The Dark Days of Switch Delays

Nintendo Switch owners, you poor bastards. The console was hit with two delays this week that made me very sad indeed. The first delay of the two was to Shovel Knight: King of Cards – the latest expansion to the absolutely brilliant platformer from Yacht Club Games – which has slipped from its targeted ‘early 2018’ date, as anyone who understands dates, and whether or not a game has been released, will already know. For those who don’t: it’s past early 2018, and the game has not been released. I’m glad we cleared that up.

Gaming News

Goodnight, sweet… King?

Yacht Club Games have now been quoted as saying:

“After assessing where we are, and where we want to be, we now expect King of Cards to be ready for a grand debut in the latter half of 2018. It’s a ways away, but Pridemoor Keep wasn’t built in a day!”

As if that delay didn’t hurt fans of hardcore gaming enough, perhaps even more upsetting for Switch owners was the announcement by From Software that the Nintendo console’s version of Dark Souls: Remastered is delayed until the summer, despite the Xbox One, Steam and PS4 versions all scheduled to make the May 25th release.

Publisher Bandai Namco’s explanation is as follows:

“The new release timing gives the development team the time needed to make sure Nintendo Switch players can fully appreciate the true ‘Dark Souls’ experience anytime and anywhere, thanks to the unique portable nature of the Nintendo Switch console”

Gaming News

Hope that bonfire doesn’t burn out before the game releases

Bandai Namco didn’t give any reason for the delay, but let’s be honest – we all know why, right? Fucking Blighttown. I bet you 20,000 souls that poisonous mosquito-ridden shit heap sent the frame rate back to the stone age, and Bandai Namco had to step in and delay the whole thing, lest we suffer through playing any more of that game on the equivalent of CCTV footage in 2018. Admittedly, this is fine if it means I can usher in the age of dark while on the toilet (not an intended euphemism, but it works) without getting a migraine for my trouble.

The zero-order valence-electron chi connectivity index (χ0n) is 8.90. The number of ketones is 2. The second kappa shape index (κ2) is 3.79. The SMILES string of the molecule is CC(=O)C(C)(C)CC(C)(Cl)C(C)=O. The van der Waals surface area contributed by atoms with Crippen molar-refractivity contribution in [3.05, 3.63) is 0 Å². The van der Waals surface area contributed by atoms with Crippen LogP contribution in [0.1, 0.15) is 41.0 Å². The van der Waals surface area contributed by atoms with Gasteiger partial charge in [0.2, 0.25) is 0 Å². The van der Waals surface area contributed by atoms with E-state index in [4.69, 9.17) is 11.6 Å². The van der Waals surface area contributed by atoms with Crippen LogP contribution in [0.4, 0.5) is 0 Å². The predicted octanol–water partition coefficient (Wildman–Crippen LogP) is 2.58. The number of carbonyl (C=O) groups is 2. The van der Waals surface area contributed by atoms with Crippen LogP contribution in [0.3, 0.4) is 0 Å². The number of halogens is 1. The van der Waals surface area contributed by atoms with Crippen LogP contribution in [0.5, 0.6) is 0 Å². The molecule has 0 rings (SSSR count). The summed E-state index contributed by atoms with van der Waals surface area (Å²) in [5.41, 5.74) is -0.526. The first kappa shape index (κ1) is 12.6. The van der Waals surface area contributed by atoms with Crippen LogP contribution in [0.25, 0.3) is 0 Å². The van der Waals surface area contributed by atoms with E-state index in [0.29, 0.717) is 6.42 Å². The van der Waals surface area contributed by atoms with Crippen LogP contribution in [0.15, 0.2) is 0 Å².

What isn’t fine is the inexplicable simultaneous delay of the Solaire of Astora Amiibo. What did he ever do to you, Bandai Namco?! Granted, his frame rate is an embarrassing 0fps, but we’re all fine with that. I am willing to accept having to wait a bit longer for portable Dark Souls that actually works, but I will not wait for plastic toys. Not now, not ever!

 

Single Player Campaigns Are For Losers – The Kids Want Battle Royale!

Mate, admit it. You don’t want single player Call of Duty any more. You want to be hip, you want to be cool, you want to be down with the kids, right? Then shut up and get on board with the battle royale hype!

As it turns out, Call of Duty fans will have no choice in the matter, because Black Ops 4 won’t have a single player campaign at all. According to Polygon, as the development of the game approached conclusion, “it became evident that development on the single-player campaign wouldn’t be completed.” Of course anyone, or more accurately everyone, who’s ignored the main campaign of Fortnite will probably attest to the notion that a battle royale mode is probably more important than a single-player campaign anyway, but CoD is the first established gaming franchise to have the mode shoehorned in.

Gaming News

Maybe I should have Photoshopped this guy jumping out of a plane

It’d probably be easy to dump all over Activision for this bandwagon-jumping, but CoD has arguably been stale for years, and in drastic need of something to freshen up the same copy/paste formula of the last several instalments. It may be shameless, it may be unoriginal, and it may be the latest fad, but the company that basically defined modern online multiplayer (on consoles at the very least) can surely produce a quality – if perhaps not ground breaking – spin on the formula.